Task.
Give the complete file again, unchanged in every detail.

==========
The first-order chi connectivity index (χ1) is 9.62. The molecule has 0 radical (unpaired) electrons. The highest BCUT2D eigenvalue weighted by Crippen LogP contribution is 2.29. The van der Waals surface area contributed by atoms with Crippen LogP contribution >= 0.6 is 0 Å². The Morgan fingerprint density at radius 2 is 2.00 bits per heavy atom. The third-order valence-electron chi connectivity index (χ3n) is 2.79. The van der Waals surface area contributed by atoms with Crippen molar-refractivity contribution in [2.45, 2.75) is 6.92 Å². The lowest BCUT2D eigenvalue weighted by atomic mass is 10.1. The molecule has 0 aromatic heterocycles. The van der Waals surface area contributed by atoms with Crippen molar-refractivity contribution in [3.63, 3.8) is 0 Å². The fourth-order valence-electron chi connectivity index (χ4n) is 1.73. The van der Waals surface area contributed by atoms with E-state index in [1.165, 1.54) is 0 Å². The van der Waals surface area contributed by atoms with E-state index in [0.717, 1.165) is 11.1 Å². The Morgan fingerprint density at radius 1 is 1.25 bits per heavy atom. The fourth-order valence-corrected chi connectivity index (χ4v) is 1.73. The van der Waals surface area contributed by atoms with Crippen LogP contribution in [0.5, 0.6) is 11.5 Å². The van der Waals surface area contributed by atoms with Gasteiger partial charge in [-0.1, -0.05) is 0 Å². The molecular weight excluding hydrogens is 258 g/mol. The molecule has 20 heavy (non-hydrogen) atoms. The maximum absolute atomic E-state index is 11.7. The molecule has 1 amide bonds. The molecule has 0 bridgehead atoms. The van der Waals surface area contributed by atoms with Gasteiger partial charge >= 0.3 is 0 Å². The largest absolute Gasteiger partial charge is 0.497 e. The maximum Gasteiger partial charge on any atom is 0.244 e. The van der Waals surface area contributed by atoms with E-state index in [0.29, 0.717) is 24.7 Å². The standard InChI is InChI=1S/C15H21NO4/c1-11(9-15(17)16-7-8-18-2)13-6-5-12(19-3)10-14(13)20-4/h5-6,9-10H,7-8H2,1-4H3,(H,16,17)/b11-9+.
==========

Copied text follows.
The first-order chi connectivity index (χ1) is 9.62. The molecule has 0 radical (unpaired) electrons. The highest BCUT2D eigenvalue weighted by Crippen LogP contribution is 2.29. The van der Waals surface area contributed by atoms with Crippen LogP contribution >= 0.6 is 0 Å². The Morgan fingerprint density at radius 2 is 2.00 bits per heavy atom. The third-order valence-electron chi connectivity index (χ3n) is 2.79. The van der Waals surface area contributed by atoms with Crippen molar-refractivity contribution in [2.45, 2.75) is 6.92 Å². The lowest BCUT2D eigenvalue weighted by atomic mass is 10.1. The molecule has 0 aromatic heterocycles. The van der Waals surface area contributed by atoms with Crippen molar-refractivity contribution in [3.63, 3.8) is 0 Å². The fourth-order valence-electron chi connectivity index (χ4n) is 1.73. The van der Waals surface area contributed by atoms with E-state index in [1.165, 1.54) is 0 Å². The van der Waals surface area contributed by atoms with E-state index in [0.717, 1.165) is 11.1 Å². The Morgan fingerprint density at radius 1 is 1.25 bits per heavy atom. The fourth-order valence-corrected chi connectivity index (χ4v) is 1.73. The van der Waals surface area contributed by atoms with Crippen LogP contribution in [0.5, 0.6) is 11.5 Å². The van der Waals surface area contributed by atoms with Gasteiger partial charge in [-0.1, -0.05) is 0 Å². The molecular weight excluding hydrogens is 258 g/mol. The molecule has 20 heavy (non-hydrogen) atoms. The maximum absolute atomic E-state index is 11.7. The molecule has 1 amide bonds. The molecule has 0 bridgehead atoms. The van der Waals surface area contributed by atoms with Gasteiger partial charge >= 0.3 is 0 Å². The largest absolute Gasteiger partial charge is 0.497 e. The maximum Gasteiger partial charge on any atom is 0.244 e. The van der Waals surface area contributed by atoms with E-state index in [0.29, 0.717) is 24.7 Å². The standard InChI is InChI=1S/C15H21NO4/c1-11(9-15(17)16-7-8-18-2)13-6-5-12(19-3)10-14(13)20-4/h5-6,9-10H,7-8H2,1-4H3,(H,16,17)/b11-9+.